Policies adopted to deal with the pandemic have hit many businesses very hard. From lockdowns and shelter-in-place to being deemed “non-essential” business, policy measures to slow down the spread of the virus have pulled the rug from under many entrepreneurs’ feet.
While loans were offered as relief, the government quickly ran out of money. But even for those entrepreneurs lucky to secure a loan in the first or follow-up rounds, these payouts come with a lot of uncertainty about the timing, terms, compliance, and the possibility of loan forgiveness. It has turned many entrepreneurs from business heroes into temporary champions of bureaucracy compliance and document warriors.
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Even for those startups and small businesses that have managed to survive this situation, there are very trying times ahead. When the pandemic eventually winds down and the restrictions imposed start to be rolled back, businesses face new problems. We already see this in some states that were not hit the hardest. For example, Oklahoma has adopted a three-stage plan called Open Up and Recover Safely, intended to mitigate the risk of resurgence. Texas has similarly instituted a Strike Force to Open Texas.
While the health aim of these staggered reopening strategies is sound, they create new challenges for business. For example, restaurants in Oklahoma started offering dine-in service from May 1, but parties had to be at least 6-8 feet apart. In Texas, malls, retailers, and restaurants reopened last month as well, but can’t exceed 25 percent capacity. The states also require strict disinfection and sanitation protocols, disposable menus, and so on.
These requirements mean only one thing for entrepreneurs — costs. Every business owner must think very carefully about the best way to operate their business going forward, and when to again serve customers. For example, how many restaurants can make ends meet serving only 25 percent capacity? How many can do this with added costs and labor-intensive cleaning protocols?
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Here are four ways to make sure your business can survive as the economy reopens.
1. Go back to the drawing board.
Yes, I mean it. Good entrepreneurship starts with figuring out how you can produce the highest possible value for your customers. The world has changed, so you need to figure out what that means for your business and make the necessary adjustments to your business models, temporarily during the roll-out or permanently. If you have a restaurant, consider changing the menu items. If you are a hairdresser, consider dropping the services that require more attention or keep other customers waiting. Be innovative and imaginative, and don’t shy away from rethinking your business completely.
2. Reconsider pricing.
Working at 25 percent capacity will limit your revenue, but there is no reason to take one for the team. Your customers will not expect everything to be just like before. They might be willing to pay a premium for faster service or for goods hard to come by. Restaurants might charge a dine-in fee to cover the extra cost and nudge price-sensitive customers toward carry-out or delivery. For items of scarce supply or with damaged supply chains you might want to consider progressive pricing or ask customers to prepay for future delivery.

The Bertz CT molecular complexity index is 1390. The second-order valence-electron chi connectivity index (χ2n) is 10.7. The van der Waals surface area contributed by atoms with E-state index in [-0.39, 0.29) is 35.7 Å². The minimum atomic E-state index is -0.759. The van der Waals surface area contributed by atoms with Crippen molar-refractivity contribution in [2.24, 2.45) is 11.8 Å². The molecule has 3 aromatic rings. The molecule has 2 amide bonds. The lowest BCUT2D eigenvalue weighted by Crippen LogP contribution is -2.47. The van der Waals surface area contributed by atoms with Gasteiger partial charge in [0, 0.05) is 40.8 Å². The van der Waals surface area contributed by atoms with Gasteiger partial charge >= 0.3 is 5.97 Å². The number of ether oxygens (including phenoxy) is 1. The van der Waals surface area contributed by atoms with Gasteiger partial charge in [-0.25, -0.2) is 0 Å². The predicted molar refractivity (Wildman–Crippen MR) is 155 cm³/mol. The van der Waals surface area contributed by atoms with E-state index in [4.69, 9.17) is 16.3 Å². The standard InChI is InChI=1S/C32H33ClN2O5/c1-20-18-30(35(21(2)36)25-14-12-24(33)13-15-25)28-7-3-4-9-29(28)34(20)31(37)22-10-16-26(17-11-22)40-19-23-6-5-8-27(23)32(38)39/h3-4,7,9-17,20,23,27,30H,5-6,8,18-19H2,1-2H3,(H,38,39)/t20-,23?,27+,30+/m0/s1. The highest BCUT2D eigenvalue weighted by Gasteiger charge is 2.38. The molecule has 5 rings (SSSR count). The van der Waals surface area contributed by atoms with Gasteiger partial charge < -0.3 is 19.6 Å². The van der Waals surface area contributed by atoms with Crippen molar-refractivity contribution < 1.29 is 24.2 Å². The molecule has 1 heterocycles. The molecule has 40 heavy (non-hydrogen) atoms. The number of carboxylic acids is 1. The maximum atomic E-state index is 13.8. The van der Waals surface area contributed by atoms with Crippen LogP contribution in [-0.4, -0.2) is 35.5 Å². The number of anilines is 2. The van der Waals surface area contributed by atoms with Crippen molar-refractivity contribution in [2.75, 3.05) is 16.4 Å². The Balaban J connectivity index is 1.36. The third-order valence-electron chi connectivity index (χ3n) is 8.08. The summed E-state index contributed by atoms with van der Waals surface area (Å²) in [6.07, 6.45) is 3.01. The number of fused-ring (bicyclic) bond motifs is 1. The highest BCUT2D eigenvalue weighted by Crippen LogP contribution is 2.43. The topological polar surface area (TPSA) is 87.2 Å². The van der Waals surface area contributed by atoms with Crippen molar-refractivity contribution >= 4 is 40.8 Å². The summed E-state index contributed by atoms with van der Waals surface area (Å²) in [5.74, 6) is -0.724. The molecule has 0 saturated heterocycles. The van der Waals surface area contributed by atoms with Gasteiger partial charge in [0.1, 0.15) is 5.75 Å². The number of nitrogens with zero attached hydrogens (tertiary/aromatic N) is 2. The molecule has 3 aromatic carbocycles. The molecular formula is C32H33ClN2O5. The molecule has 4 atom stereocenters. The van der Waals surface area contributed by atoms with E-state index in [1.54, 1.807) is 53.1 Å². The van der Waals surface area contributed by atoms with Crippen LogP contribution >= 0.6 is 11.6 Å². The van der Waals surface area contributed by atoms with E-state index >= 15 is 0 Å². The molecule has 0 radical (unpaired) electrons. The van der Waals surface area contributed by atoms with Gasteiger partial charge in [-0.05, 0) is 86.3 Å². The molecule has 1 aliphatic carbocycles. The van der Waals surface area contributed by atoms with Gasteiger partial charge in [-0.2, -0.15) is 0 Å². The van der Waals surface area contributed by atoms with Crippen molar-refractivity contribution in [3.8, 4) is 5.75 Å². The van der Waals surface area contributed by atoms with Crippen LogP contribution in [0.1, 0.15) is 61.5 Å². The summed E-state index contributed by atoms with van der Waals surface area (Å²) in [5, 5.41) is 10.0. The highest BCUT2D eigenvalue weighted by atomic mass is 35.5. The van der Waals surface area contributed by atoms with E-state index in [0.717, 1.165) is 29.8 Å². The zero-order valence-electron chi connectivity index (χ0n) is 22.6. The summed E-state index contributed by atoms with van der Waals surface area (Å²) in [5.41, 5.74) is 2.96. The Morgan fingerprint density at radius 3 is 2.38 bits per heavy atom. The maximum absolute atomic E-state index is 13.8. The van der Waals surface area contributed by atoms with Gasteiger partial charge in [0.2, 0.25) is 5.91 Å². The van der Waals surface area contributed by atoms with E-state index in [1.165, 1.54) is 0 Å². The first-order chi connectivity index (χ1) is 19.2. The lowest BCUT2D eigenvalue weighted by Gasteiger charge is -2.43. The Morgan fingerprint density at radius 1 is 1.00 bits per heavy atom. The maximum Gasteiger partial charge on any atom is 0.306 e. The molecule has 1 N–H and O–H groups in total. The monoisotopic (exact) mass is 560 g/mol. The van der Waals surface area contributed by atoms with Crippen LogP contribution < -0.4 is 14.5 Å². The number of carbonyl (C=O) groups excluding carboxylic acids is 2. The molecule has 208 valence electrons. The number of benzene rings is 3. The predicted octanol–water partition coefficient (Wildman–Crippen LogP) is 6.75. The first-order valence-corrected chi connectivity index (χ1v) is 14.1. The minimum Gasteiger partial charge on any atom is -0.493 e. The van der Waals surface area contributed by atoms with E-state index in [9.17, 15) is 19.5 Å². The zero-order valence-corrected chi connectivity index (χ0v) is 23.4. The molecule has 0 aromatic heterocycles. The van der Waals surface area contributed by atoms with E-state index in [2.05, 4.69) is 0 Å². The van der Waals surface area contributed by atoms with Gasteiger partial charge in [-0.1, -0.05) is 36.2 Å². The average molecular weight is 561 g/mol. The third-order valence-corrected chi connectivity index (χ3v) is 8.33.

3. Think hard about staffing.
The Wall Street Journal estimates that about half of everyone who lost their jobs in this pandemic earn more in unemployment benefits than they did at their former jobs. In other words, it may be very difficult to hire the staff you need at a wage you can afford to pay. And even if you can rehire, remember that cleaning and disinfection protocols will take part of their time. In other words, you’ll get less actual work out of each employee than you did before the pandemic.
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4. There is no shame in waiting.
Entrepreneurs are dying to get their businesses up and running again. But if you have survived this long, starting too soon could be what breaks your business. Run the numbers, and estimate your cash flow. Money coming in is important, but what if your revenue cannot be more than a trickle? As a retailer in Texas, can you stay afloat at 25 percent capacity? As a diner in Oklahoma, is it feasible to serve customers 6-8 feet apart? Unless the answer is clearly yes, the first stage may be too soon. and you could be better off waiting a little longer.
It’s promising that there are plans in place to reopen the economy. But this does not mean things are back to normal. In fact, the plans are made specifically to make sure we do not get back to how things were.
This step-by-step reopening may be wise epidemiologically, but it puts an additional burden on entrepreneurs who want to get themselves and their businesses back on their feet. Entrepreneurship is hard in normal times, but it is a whole lot harder when you’re limited to a fraction of what you can do — and at the same time have to cover additional costs.
For many entrepreneurs, it may be prudent to wait and see. For all entrepreneurs, it is necessary to rethink your businesses before you reopen your doors.